John Von Arnim takes a look at claims wholegrains can reduce the chance of diabetes and heart disease.
Wholegrains have become big news in recent years and the latest superfood to make world headlines is black rice. Known as ‘forbidden rice’ in ancient China, where it was exclusively commandeered by the aristocracy, scientists from Louisiana State University recently discovered that the noble grain is packed with healthy fibre and plant compounds that fight heart disease and cancer.
According to the researchers behind the discovery, food manufacturers could potentially use black rice bran to improve the health benefits of cereals, drinks, cakes and other foods.
One trot down the supermarket aisles today, though, reveals that the big food conglomerates are already beefing up their product lines to attract more health-conscious buyers.
“Made with wholegrain goodness” has become the come-on of a wide variety of packaged foods, from chips to the sugary breakfast cereal you loved as a kid. Sure, it’s better than nothing, but just because a pop-tart is made with wholemeal flour that doesn’t mean it’s the best choice to increase the amount of wholegrains in your meals.
Wholegrains became contentious in zoos when the US Department of Health and Human Services revised its dietary guidelines. Australia quickly picked up the ball and dieticians now recommend that at least half of all grains eaten should be wholegrains. In the past, their importance rested on their fibre content and its ability to ensure ‘regular movements’. Today, though, they are more important than ever before because eating 90g of wholegrains a day helps to reduce the risk of diabetes and coronary heart disease. They also make you less likely to overeat.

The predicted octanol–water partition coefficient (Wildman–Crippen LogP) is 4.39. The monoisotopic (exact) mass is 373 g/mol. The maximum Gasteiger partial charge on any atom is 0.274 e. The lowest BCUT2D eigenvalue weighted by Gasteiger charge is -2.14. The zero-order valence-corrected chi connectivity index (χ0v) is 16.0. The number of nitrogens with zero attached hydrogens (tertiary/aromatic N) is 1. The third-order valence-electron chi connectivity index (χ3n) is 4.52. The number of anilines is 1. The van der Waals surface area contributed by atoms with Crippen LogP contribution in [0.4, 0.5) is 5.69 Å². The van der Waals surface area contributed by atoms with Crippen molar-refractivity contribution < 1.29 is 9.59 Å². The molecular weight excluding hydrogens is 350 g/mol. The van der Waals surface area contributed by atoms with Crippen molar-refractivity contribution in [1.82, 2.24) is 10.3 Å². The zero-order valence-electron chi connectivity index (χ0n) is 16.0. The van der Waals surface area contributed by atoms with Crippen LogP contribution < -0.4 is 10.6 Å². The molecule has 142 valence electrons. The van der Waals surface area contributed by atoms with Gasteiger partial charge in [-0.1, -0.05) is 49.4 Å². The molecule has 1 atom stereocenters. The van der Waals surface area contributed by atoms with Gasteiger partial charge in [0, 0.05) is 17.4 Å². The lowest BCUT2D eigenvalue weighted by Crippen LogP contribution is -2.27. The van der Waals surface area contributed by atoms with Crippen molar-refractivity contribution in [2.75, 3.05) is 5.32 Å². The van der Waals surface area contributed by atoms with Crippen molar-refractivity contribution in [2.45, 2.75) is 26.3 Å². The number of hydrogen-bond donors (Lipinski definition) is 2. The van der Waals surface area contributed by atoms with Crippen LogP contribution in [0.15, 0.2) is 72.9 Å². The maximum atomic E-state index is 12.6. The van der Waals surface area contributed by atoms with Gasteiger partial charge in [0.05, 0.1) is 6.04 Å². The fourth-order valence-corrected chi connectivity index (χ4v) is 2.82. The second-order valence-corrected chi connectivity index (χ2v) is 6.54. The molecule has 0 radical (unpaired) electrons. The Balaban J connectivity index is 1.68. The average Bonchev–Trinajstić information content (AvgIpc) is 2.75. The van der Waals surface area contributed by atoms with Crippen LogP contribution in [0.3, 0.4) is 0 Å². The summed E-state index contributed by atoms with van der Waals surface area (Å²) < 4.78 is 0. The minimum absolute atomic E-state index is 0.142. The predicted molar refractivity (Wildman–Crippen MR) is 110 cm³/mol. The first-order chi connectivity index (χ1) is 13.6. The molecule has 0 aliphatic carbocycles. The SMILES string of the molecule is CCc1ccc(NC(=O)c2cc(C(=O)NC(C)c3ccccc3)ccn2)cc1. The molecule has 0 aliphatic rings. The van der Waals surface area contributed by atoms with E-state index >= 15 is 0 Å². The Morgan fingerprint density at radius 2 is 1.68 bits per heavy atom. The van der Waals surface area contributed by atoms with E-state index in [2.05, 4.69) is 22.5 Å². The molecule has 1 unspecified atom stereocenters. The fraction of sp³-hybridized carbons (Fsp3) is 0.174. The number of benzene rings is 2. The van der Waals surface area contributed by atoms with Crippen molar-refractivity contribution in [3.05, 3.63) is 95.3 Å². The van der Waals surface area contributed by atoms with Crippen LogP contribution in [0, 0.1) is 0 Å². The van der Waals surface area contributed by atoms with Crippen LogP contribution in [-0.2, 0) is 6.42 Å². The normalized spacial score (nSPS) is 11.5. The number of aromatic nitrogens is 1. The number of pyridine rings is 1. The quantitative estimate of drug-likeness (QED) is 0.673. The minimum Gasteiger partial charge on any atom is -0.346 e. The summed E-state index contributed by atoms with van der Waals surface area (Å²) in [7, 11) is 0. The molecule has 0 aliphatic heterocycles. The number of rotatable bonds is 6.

So what are wholegrains? The ones most of us are familiar with are whole oats, brown rice and bulgur, the crunchy cereal used in felafels. Wholegrains contain all the parts of the plant or seed. The bran or outer layer is the motherlode of regulatory fibre, while the germ inside is a powerhouse of nutrients including B vitamins, vitamin E, iron, magnesium and selenium. In refined flours and grains, the bran and germ are removed. When you see the term “enriched flour”, however, it means that the product has been fortified with the missing vitamins and iron.
That’s all the science you need to know and there’s no need to invest in a set of kitchen scales. According to Peter Williams, an associate professor at the University of Wollongong, who co-authored The Grains and Legumes Health Report: “If every Australian ate the equivalent of three slices of wholemeal bread a day, the resulting health benefits could theoretically cut the nation’s yearly health bill by $1.2 billion.”
Four servings a day of grain-based foods is the way to go, he says. “That’s as easy as having a wholegrain cereal such as oats for breakfast, a wholemeal sandwich or roll for lunch, snacking on a muesli bar or crispbread, and eating wholemeal pasta or brown rice with your evening meal.”
Lowering your blood pressure and cutting the risk of cancer and heart disease are incentive enough to switch from white bread, but eating wholegrains may also help to prevent asthma and gum disease, says Professor Williams. “There is also evidence that eating more wholegrains can improve mood and cognitive function.”